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Huntington Beach Boys & Girls Club youth get stock tips

Dylan Jin-Ngo presents a check for $500 to Cash Harman at the Boys & Girls Clubs of Huntington Valley.
Dylan Jin-Ngo, 16, presents a check for $500 to Cash Harman, 11, at the Boys & Girls Clubs of Huntington Valley on Thursday. Harman and other youths took part in the program Youth Investors Corps. for five weeks.
(Scott Smeltzer / Staff Photographer)

Huntington Beach resident Dylan Jin-Ngo still remembers when his aunt gave him his first stock certificate when he was in the sixth grade.

The Christmas gift intrigued him, and Dylan’s interest in business and stock trading took off. He was mostly self-taught.

“When I wanted to learn about the stock market in the sixth grade, there was no available programs or resources in Orange County for young kids like us,” said Dylan, now 16 years old. “This is why I wanted to start this program, to truly be able to be a resource to kids in Orange County who are driven and motivated.”

Dylan, a junior boarding school student at the Thacher School of Ojai, started the nonprofit company Youth Investors Corp. last year. Soon after, he approached the Haynes Family branch of the Boys & Girls Clubs of Huntington Valley to discuss teaching middle school students about stock trading.

After a five-week online course conducted this summer via Zoom, those kids aged 10 to 13 can say they have the formal instruction that Dylan never got. The first Youth Investors Corp. session concluded two weeks ago, and it was capped off with an awards ceremony Thursday afternoon at the Boys & Girls Club.

Cash Harman, a sixth-grader at Dwyer Middle School, received a $500 grant for earning first place in a stock market simulation game that was part of the curriculum.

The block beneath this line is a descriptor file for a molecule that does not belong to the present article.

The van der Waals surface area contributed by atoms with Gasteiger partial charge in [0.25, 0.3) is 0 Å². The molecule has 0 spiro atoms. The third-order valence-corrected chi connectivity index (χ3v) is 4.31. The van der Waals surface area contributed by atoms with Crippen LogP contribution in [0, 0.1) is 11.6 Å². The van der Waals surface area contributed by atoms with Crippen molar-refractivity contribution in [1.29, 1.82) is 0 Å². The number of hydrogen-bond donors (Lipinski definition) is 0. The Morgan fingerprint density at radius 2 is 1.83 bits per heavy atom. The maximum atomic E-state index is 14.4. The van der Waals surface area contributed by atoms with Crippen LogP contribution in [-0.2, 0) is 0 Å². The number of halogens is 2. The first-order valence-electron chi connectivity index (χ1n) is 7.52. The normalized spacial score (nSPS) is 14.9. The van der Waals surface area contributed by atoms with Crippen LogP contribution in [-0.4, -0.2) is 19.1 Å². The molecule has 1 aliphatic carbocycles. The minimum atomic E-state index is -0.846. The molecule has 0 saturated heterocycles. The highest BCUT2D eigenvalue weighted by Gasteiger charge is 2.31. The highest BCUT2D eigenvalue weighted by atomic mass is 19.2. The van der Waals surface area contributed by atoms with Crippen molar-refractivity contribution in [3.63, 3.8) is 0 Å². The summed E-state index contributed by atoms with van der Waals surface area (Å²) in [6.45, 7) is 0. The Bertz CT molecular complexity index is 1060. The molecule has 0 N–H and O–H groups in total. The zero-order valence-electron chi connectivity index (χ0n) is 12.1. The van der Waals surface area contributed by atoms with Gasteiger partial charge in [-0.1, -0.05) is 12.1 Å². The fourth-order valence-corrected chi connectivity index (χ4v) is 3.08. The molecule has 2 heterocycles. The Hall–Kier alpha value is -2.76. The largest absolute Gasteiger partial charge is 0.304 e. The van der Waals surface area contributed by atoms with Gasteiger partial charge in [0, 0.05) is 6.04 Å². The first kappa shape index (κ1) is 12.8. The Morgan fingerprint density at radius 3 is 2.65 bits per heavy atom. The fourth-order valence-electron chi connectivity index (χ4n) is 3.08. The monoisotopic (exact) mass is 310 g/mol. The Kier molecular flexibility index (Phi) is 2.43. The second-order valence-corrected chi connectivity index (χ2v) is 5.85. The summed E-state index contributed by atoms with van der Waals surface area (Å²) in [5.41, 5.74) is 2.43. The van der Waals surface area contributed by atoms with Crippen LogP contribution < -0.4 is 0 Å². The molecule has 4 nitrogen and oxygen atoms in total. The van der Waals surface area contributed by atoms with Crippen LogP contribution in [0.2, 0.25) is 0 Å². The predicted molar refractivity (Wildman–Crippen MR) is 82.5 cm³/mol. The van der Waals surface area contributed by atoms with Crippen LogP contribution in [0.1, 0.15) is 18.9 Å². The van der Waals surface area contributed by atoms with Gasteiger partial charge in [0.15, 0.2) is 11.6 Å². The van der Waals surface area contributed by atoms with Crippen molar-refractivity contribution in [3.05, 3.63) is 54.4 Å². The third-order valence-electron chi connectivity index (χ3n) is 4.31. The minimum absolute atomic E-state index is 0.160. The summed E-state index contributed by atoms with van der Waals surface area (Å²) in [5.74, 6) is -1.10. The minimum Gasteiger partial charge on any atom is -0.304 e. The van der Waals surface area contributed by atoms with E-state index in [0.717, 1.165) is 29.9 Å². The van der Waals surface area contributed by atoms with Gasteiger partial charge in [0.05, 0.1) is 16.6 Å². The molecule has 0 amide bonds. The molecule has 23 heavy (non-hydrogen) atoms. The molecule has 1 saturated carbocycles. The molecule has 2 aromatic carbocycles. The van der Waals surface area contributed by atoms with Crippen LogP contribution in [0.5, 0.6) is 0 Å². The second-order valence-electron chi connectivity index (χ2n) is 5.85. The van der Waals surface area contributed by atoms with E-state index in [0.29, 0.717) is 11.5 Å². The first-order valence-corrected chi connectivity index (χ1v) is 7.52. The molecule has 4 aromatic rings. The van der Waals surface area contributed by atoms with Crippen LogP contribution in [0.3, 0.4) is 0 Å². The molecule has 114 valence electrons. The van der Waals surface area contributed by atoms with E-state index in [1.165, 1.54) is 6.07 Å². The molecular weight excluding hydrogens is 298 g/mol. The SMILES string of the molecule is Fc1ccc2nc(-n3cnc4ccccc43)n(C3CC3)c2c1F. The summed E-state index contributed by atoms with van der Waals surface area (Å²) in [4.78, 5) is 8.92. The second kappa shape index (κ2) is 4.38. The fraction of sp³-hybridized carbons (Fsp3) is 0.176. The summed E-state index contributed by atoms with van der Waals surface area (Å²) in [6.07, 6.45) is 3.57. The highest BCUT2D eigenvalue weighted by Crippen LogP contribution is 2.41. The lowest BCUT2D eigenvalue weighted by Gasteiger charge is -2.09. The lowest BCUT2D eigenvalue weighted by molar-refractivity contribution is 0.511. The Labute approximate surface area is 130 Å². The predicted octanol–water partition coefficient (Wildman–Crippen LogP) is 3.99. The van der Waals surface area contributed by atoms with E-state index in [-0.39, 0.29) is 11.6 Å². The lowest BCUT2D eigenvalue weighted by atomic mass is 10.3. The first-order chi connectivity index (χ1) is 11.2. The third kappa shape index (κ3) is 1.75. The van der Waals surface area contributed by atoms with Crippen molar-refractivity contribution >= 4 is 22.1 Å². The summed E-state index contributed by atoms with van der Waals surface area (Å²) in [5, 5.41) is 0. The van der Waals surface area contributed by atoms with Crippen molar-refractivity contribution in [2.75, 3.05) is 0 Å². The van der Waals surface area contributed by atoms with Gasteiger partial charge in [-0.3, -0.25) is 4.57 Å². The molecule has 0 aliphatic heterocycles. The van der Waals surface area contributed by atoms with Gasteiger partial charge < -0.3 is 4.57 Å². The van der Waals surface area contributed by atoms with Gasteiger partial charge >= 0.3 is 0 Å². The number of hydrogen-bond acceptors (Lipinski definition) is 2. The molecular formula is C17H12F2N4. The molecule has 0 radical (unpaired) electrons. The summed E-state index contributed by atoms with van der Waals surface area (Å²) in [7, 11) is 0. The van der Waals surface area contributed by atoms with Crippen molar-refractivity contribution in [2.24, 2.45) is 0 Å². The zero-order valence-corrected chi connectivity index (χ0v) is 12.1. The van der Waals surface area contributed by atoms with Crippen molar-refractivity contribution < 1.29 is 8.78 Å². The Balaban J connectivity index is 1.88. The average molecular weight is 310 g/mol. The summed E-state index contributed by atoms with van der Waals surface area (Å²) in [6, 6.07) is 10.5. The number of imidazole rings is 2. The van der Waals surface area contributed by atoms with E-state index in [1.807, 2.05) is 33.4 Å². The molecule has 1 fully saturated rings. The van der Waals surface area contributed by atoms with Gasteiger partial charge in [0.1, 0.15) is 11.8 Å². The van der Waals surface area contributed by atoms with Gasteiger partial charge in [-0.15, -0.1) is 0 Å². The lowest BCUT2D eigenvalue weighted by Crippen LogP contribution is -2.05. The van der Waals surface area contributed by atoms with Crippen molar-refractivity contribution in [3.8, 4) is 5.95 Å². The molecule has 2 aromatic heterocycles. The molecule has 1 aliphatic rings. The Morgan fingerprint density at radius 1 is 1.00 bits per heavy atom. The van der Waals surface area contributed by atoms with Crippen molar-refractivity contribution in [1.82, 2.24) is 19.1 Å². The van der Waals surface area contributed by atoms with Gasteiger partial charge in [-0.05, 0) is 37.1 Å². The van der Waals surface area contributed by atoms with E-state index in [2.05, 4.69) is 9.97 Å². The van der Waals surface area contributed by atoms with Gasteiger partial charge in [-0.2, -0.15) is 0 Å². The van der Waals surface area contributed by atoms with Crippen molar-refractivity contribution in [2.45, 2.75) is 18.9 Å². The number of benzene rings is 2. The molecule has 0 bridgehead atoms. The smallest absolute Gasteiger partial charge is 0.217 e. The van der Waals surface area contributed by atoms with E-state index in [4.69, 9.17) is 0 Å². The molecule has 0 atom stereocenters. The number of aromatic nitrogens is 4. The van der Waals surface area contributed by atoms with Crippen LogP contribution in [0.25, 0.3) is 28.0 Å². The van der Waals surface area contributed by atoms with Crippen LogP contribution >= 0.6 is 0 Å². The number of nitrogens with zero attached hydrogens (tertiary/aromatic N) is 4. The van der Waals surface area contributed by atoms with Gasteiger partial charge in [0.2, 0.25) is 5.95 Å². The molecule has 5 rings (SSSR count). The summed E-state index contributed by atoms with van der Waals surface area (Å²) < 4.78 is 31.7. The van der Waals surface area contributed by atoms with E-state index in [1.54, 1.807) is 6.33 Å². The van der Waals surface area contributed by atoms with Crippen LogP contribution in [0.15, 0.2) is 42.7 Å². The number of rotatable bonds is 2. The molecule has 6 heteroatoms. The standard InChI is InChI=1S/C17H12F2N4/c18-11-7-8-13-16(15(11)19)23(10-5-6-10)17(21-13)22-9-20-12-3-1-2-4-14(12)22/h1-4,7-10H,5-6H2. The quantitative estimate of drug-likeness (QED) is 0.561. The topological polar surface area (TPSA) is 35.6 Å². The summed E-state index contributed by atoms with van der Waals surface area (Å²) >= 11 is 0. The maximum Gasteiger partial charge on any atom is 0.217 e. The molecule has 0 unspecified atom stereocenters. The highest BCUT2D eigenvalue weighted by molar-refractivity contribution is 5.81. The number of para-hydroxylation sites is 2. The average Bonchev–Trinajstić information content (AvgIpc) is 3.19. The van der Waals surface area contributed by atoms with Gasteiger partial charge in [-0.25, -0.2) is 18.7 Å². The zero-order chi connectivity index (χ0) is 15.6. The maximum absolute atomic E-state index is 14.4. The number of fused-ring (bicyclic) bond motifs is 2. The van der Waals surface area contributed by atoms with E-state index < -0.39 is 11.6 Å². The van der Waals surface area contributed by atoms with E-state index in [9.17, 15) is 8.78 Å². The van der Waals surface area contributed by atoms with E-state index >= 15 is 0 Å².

“He truly impressed me since day one with both his passion and his skill,” said Dylan Jin-Ngo, who manages his own hedge fund, of Cash’s performance.

“In every class he was in, whenever I would open up the floor for questions, his face would pop up with his hand raised right in front of the camera. His passion was truly evident. He memorized every single one of his stock tickers, he traded stocks and chatted in the chat room outside of class and peppered me with dozens and dozens of questions about how to make his portfolio better. I had to end up giving up two of my own personal stock tips just to appease him.”

Cash Harman listens to Dylan Jin-Ngo from Youth Investors Corps.
Cash Harman, 11, center, listens to Dylan Jin-Ngo, 16, from Youth Investors Corps. during an award ceremony on Thursday.
(Scott Smeltzer / Staff Photographer)

Cash, who is 11, said he hopes to use the $500 to help purchase a new computer.

“When I heard there was a cash prize, that was really cool,” he said. “I never really thought I would win … I just went for the [stocks] that were doing OK. I bought Apple, and I bought Wingstop because Wingstop was doing really good, and then I bought Amazon. I also bought a lot of other small companies, and they just gave me money in the simulation game.”

Huntington Valley Boys & Girls Club unit manager Ryan Brenes said that Dylan’s online stock market class became a favorite after-lunch activity for many of the middle-school kids, twice a week.

Cash’s top competition in the stock market simulation game was Lilianna Dominguez, but in the end he came out on top.

“This age group in general is usually the toughest for us to find things that they will get excited about,” Brenes said. “The first day, I kept peeking my head in and sitting on the Zoom. But after the second one, Dylan called me and said, ‘They love it, they’re so great.’ I’m like, ‘Thank God.’

“Cash especially, all day after that on the computer lab time, he would just be checking his stocks, explaining to everybody else what he’s doing and how he’s going to win. We were really excited that the kids were able to last all five weeks and still enjoy it at the end.”

Dylan said he hopes to do another online stock trading class this winter. The first one went well enough that plans are in the works to include the other two branches of Huntington Valley Boys & Girls Club, Brenes said.

That would be fine with Dylan, who is excited to keep teaching kids about the stock market. That’s an investment he wants to make.

“The kids were really engaged throughout,” he said. “I’m surprised, because they’re middle-schoolers, right? But they’ve been great.”

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